Friday, April 17, 2015

MS drug gets new prescribing precautions

Fingolimod is a new kind of immunosuppressant drug that has found a home as a treatment for multiple sclerosis, Unfortunately, it is also associated with substantial risks that raise the question of whether it is, in fact, safe enough for unrestricted use.

MS drug gets new prescribing precautions

Fingolimod (Gilenya) is a new kind of immunosuppressant drug that has found a home as a treatment for multiple sclerosis (MS) after failing in clinical trials as a drug to prevent rejection of transplanted kidneys. It provides new benefits – it’s the first disease-modifying drug for MS that can be orally administered, unlike other drugs that must be injected. Unfortunately, fingolimod is also associated with substantial risks that raise the question of whether it is, in fact, safe enough for unrestricted use.

On April 5, 2012, my organization, the Institute for Safe Medication Practices (ISMP), released its most recent QuarterWatch report. This is an independent publication that seeks to improve patient safety through regular monitoring and analysis of serious adverse drug events reported to the Food and Drug Administration. In this latest edition, which looked at data from April-June 2011, we identified numerous problems of widespread toxicity with this drug.

Notable among 286 fingolimod reports overall were six patient deaths and eight indicating permanent disability. There were 60 cases of reported injuries to retina of the eye and other adverse effects on vision. As might be expected from a drug suppressing the immune response, serious and fatal infections were reported. The biggest group involved disseminated herpes infections of both types - simplex and zoster. The cases also included 68 reports of infections at various sites including the eye, skin, urinary and upper respiratory tracts.

Importantly, the drug can have adverse effects on the heart. When the drug was approved in 2010 it was known that patients may experience heart-rhythm disorders including a drop in their heart rates. Possible complications of its adverse effects seen in our analysis included blackouts or fainting (16 cases), reduced blood pressure, a heart rate that was too slow (27 cases), and swelling in the extremities (10 cases). After a patient died suddenly with the first dose last December, the FDA and regulatory agencies in Europe announced they’d perform new safety reviews. Assessments in prominent medical journals in the United States and France have questioned whether fingolimod should be available without restriction, as we did in our QuarterWatch report.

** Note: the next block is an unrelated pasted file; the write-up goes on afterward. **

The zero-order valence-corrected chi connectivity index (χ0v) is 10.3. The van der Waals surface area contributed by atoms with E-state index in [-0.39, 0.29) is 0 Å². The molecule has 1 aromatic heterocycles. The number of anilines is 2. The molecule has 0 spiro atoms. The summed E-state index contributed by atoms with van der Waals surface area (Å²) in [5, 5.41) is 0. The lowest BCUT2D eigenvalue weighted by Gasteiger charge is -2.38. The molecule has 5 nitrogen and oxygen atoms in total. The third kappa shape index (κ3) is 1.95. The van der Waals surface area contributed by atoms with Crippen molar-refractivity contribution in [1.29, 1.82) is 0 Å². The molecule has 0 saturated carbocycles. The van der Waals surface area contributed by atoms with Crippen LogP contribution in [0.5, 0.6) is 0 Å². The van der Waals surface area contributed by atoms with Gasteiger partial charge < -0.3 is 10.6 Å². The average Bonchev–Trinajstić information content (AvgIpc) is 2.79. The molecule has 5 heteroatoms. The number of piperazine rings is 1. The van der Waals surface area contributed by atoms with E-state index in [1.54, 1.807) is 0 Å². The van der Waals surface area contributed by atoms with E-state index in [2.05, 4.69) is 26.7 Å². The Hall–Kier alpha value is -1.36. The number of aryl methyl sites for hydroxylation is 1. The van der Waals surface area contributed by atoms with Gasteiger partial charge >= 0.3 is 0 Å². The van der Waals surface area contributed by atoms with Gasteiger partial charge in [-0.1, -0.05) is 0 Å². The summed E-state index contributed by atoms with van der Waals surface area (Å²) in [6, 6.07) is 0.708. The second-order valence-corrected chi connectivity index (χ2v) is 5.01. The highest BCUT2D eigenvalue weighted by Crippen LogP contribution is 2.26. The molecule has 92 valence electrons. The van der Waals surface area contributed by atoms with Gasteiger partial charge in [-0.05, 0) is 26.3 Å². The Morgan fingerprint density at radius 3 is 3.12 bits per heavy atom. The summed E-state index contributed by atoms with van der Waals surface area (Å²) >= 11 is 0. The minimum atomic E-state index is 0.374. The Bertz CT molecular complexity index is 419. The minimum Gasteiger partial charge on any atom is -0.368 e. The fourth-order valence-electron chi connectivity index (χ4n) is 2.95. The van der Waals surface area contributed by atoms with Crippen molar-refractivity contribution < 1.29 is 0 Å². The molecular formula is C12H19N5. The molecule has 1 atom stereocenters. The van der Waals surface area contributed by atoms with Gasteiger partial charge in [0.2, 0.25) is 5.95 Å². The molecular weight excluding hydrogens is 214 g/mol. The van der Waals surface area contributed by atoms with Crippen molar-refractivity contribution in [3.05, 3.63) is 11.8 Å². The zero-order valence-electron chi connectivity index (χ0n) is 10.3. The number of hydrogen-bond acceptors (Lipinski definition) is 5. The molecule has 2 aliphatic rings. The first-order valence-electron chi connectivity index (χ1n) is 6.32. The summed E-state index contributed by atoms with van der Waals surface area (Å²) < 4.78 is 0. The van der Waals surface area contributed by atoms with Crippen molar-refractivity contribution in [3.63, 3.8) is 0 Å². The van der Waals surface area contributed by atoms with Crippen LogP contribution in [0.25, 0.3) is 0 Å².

Last week, Novartis announced that as a result of the reviews they now have approval from FDA for fingolimod label changes to address heart concerns. Patients starting treatment with Gilenya need to have an electrocardiogram (ECG) prior to the first dose and after six-hours of observation. They also need to have hourly measurement of blood pressure and heart rate. The label also recommends that patients with certain pre-existing heart conditions or those taking certain medications that can slow the heart should have overnight monitoring following administration of the first dose of medication. Gilenya shouldn’t be used at all in patients with history or presence of heart attack or stroke in the past six months, and other serious heart rhythm disturbances.


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Check Up covers regional health news and a wide array of healthcare topics from pharmaceutical happenings to patient safety. Read about some of our bloggers here.

Portions of this blog may also be found in the Inquirer's Sunday Health Section.

Michael R. Cohen, R.Ph. President, Institute for Safe Medication Practices
Daniel R. Hoffman, Ph.D. President, Pharmaceutical Business Research Associates
Hooman Noorchashm, M.D., Ph.D. Cardiothoracic surgeon in the Philadelphia area
Amy J. Reed, M.D., Ph.D. Anesthesiologist and Surgical Intensivist in the Philadelphia Area
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